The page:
An analytical approach to the fight against COVID-19

  1. We believe this could benefit other groups/governments/thought leaders/do-gooders who are focusing on solving this problem.
  2. This is a first cut approach with some limitations (see below). We would love to get feedback/suggestions to overcome these limitations.
  1. First, we took a subset of all districts in India with more than 100 COVID-19 cases.
  2. Then, we used a Bayesian implementation of the SIR (Susceptible, Infected, Recovered) model to calculate R0 i.e. effective reproduction number (how many new people does each patient infect) of the virus in each of these districts.
  3. Using the daily number of new cases, and R0, we then calculated the projected number of new cases for the next 7 days assuming R0 remains constant.
  4. Finally, we plotted these on a 2 by 2 chart where the X axis is the population of the district and the Y axis is the predicted number of active cases in the next 7 days.
  5. We divided this chart into 4 quadrants using 45,00,000 and 500 predicted active cases after a week’s time as our key dividers. The chart we thus obtained, is attached below.
  1. Districts in the top right quadrant have a relatively large population (>45,00,000) as well as a relatively large number of projected active cases (>500) in the next 7 days. They thus currently are/ or likely to start seeing a strain on their healthcare system sooner than others. We call them Priority 1 districts where there is a need for immediate intervention in terms of availability of more hospitalisation facilities, ICU beds, PPEs, and home quarantine solutions to manage increasing patient load.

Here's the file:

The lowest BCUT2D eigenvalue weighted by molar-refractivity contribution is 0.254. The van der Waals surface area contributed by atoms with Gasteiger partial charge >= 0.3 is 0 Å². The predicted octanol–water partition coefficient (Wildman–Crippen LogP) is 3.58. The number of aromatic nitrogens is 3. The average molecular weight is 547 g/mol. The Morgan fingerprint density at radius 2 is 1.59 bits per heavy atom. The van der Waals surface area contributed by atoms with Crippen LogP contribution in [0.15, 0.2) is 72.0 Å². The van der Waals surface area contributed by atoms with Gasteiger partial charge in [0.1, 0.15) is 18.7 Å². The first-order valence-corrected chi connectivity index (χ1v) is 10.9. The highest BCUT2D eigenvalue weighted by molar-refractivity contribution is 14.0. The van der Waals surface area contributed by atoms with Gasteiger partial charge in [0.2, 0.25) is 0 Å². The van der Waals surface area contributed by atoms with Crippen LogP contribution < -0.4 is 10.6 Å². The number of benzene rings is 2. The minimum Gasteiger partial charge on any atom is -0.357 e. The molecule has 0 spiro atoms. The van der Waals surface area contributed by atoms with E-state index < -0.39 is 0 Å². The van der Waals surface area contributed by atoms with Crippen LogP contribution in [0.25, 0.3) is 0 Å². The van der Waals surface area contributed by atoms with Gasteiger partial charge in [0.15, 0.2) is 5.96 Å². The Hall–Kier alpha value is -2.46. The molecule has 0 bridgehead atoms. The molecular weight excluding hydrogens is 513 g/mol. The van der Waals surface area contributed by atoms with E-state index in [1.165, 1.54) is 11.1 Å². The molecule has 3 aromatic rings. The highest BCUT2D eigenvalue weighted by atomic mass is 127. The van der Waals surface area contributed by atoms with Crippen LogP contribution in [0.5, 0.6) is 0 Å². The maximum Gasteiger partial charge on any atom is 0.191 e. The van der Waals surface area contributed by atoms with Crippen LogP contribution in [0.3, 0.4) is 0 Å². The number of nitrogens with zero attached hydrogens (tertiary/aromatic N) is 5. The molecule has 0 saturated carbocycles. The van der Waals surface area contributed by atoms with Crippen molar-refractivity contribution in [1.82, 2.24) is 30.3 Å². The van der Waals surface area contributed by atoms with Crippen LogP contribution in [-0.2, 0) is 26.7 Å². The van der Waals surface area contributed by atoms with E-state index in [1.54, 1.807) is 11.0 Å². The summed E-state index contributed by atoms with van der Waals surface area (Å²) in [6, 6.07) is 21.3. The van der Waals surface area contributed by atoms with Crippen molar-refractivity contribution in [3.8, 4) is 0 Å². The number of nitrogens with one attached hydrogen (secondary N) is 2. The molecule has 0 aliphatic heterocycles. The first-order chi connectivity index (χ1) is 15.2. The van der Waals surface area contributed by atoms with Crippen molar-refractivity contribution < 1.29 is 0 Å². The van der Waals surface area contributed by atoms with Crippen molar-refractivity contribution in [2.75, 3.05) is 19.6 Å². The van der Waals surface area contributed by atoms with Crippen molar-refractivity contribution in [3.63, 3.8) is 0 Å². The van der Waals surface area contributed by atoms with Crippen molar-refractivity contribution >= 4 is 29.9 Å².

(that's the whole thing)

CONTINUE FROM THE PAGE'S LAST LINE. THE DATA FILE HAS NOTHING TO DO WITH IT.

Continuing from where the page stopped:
2. Districts in the bottom right quadrant have a relatively large population (>45,00,000) but a relatively small number of projected cases (<500) in the next 7 days These districts have so far managed to contain the spread of the virus but may see fresh outbreaks as they ease lockdown measures. They are Priority 2 districts which need to be monitored constantly. The immediate intervention needed here is large scale testing and contact tracing to keep a close tab on any spurt in cases.
  3. Districts in the top left quadrant have a relatively small population (<45,00,000) but a relatively large number of projected cases (>500) in the next 7 days. These districts are seeing a rise in number of cases but given their relatively lower population we believe containing the virus is maybe easier here through lockdown as well as social distancing. We categorize them as Priority 2 districts as well. These districts could need selective intervention in terms of ICU capacity, PPEs and other solutions in case the total cases rise much higher.
  4. Districts in the bottom left quadrant have a relatively small population (<45,00,000) as well as a relatively small number of projected cases (Between 100 and 300) in the next 7 days. These are Priority 3 districts as they are small in population and have contained virus spread so far. Risk of new outbreaks here is lower given the small population. We are not recommending any intervention here